Bloomsbury Architecture Library is available for purchase via subscription ($1,726 to $5,740) or perpetual access ($10,356 to $34,440) with an annual content update fee of $600 to $1,000 accompanying perpetual access purchases. Future platform content updates will be included in the annual update fee or subscription price.  Future modules will have a separate subscription/purchase price. Pricing is based on institution size and type. Consortia discounts may apply. 


VERDICT

Bloomsbury Architecture Library is light on content, with its chief selling point Sir Banister Fletcher’s Global History of Architecture. The platform is beautifully designed, easy to navigate, and improving with each release, albeit not cross-searchable with other Bloomsbury products. This resource offers the best value for schools with design, architecture, or art history programs, though it should excite any library that supports an interdisciplinary undergraduate curriculum.

 


Michael Rodriguez is Collections Strategist at the University of Connecticut, Storrs.

 


ProQuest One Academic  
ProQuest; 
Free trial available

 

CONTENT

ProQuest is known for developing highly functional databases with exceptional content. With ProQuest One Academic, the company takes things one step further by offering a single user-friendly, cross-searchable platform to four of its core products: ProQuest Central, Academic Video Online, Academic Complete, and ProQuest Dissertations & Theses Global. From an ebook chapter on civil engineering and a streaming video about Vikings to a scholarly article on women’s suffrage and a dissertation on biochemistry, the variety of content is staggering. 

ProQuest Central comprises about 47 databases of full-text journals, newspapers, magazines, conference proceedings, working papers, and market reports across more than 175 subject areas. Academic Video Online contains more than 60,000 titles: documentaries, interviews, performances, news programs and newsreels, field recordings, commercials, and demonstrations, with original and raw footage as well as Academy, Emmy, and Peabody winners. Academic Complete offers multiuser unlimited access and DRM-free chapter downloads to 150,000 multidisciplinary ebooks. ProQuest Dissertations & Theses Global has five million dissertations and theses with bibliographic citations, including the first U.S. dissertation in 1861, European dissertations back to the 17th century, and theses accepted as recently as late 2019. Although intended primarily for academic and community college users, the subject matter supports a wide range of learners and is accessible through library discovery services and Google Scholar.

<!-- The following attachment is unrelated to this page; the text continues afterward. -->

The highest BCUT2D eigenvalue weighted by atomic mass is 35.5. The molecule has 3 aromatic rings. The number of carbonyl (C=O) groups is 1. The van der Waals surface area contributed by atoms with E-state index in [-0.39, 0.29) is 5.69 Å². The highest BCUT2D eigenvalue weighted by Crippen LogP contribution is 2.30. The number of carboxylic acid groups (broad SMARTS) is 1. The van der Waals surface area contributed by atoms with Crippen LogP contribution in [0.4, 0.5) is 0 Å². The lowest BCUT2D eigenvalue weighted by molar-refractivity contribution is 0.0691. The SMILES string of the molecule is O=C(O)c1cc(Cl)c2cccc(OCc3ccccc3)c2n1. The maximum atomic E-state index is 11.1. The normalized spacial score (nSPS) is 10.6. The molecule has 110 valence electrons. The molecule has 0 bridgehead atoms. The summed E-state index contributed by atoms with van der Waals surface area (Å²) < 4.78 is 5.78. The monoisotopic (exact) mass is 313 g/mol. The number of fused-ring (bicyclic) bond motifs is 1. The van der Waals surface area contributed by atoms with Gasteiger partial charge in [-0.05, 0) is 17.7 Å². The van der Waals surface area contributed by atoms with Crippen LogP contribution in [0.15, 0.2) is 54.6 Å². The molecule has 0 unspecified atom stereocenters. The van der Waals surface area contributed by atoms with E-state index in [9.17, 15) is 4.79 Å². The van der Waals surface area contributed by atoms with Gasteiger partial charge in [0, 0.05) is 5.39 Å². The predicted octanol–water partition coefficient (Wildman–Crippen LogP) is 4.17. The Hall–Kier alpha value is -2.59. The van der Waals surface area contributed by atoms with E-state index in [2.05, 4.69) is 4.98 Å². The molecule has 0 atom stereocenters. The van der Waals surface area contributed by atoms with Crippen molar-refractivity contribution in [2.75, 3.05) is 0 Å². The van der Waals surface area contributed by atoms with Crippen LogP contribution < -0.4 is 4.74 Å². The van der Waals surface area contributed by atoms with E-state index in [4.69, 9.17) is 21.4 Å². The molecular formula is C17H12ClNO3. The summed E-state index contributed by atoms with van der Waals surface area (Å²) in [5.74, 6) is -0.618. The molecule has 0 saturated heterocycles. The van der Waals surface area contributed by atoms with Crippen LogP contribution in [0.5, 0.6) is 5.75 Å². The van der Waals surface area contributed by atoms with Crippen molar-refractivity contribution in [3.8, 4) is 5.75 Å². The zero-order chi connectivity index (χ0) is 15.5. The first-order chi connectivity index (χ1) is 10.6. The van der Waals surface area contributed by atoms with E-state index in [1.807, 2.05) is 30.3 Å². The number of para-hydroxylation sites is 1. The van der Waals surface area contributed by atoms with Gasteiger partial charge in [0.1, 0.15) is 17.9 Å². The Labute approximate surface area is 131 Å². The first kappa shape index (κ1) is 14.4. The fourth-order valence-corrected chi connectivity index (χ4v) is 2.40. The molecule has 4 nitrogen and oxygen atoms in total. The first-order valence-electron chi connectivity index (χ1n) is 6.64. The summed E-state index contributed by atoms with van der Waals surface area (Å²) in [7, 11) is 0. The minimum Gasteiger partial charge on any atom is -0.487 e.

USABILITY

The layout and features on the landing page will be familiar to ProQuest users. Five links allow researchers to navigate: “basic search,” “advanced search,” “publications,” “browse,” and “change databases.” Under “basic search” (which opens up by default on the homepage), users can key in any search term and filter by books, scholarly journals, and more. A search tips link offers a thorough, clear guide. “Advanced search” enables Boolean searching in addition to other options, such as limit results to full text or peer reviewed results; users can also refine results by publication date, location, source type, document type, and language. 
Under “publications,” users will find a list of all 30,000-plus publications across the platform. Researchers can limit searches here by format and by subject, language, publisher, and database. “Browse” offers links to resources related to business, careers, dissertations and theses, and health and medicine. 

Searchability, functionality, and interfacing are superb. Entering the term impeachment under basic search and selecting options full-text and peer-review resulted in almost 6,000 items. Narrowing the publication date to 2017 and the publication type to magazines brought back five entries, all from the political magazine NACLA Report on the Americas. Having access to four databases from one search screen results in quicker results and a seamless experience.  

The one drawback is limiting a search to book titles only found in Academic Complete, which often returned mixed results. Typing in “Teaching and Learning STEM” and restricting databases only to Academic Complete leads to no results, but that same search, using “all databases,” brings back 55 books. Otherwise, searches are quick and comprehensive. Documents are easy to read, and videos are clear. 
 

PRICING

Cost is determined by the size of the library or school, and by the number of prospective users. Interested libraries should contact ProQuest for pricing information.
 

VERDICT

This outstanding one-stop gateway is invaluable, enabling users to find books, journals, videos, audios, dissertations, and more without having to switch platforms. Despite the overwhelming amount of content, this offering is intuitive. In short, these databases are excellent individually, but collectively as ProQuest One Academic, they establish an extremely high bar for user convenience and functionality.

 


Rob Tench is a Librarian at Old Dominion University Libraries, Norfolk, VA